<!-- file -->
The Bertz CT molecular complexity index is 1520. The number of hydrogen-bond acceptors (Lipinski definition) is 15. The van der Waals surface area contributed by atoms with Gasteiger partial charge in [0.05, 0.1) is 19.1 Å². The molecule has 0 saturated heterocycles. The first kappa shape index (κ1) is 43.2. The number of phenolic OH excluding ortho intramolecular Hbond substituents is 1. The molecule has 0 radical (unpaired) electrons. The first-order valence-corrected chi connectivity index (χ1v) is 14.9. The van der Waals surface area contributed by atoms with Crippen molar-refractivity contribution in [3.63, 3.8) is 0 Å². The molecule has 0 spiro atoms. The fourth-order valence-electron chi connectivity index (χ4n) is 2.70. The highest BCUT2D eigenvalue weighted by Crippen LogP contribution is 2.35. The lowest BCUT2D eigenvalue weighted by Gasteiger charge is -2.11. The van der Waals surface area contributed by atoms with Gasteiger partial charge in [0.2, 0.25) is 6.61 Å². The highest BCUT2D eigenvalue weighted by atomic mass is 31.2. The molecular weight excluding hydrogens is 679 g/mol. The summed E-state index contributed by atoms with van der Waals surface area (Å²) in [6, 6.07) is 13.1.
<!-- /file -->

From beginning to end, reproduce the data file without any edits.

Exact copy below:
The Bertz CT molecular complexity index is 1520. The number of hydrogen-bond acceptors (Lipinski definition) is 15. The van der Waals surface area contributed by atoms with Gasteiger partial charge in [0.05, 0.1) is 19.1 Å². The molecule has 0 saturated heterocycles. The first kappa shape index (κ1) is 43.2. The number of phenolic OH excluding ortho intramolecular Hbond substituents is 1. The molecule has 0 radical (unpaired) electrons. The first-order valence-corrected chi connectivity index (χ1v) is 14.9. The van der Waals surface area contributed by atoms with Crippen molar-refractivity contribution in [3.63, 3.8) is 0 Å². The molecule has 0 spiro atoms. The fourth-order valence-electron chi connectivity index (χ4n) is 2.70. The highest BCUT2D eigenvalue weighted by Crippen LogP contribution is 2.35. The lowest BCUT2D eigenvalue weighted by Gasteiger charge is -2.11. The van der Waals surface area contributed by atoms with Gasteiger partial charge in [0.2, 0.25) is 6.61 Å². The highest BCUT2D eigenvalue weighted by atomic mass is 31.2. The molecular weight excluding hydrogens is 679 g/mol. The summed E-state index contributed by atoms with van der Waals surface area (Å²) in [6, 6.07) is 13.1.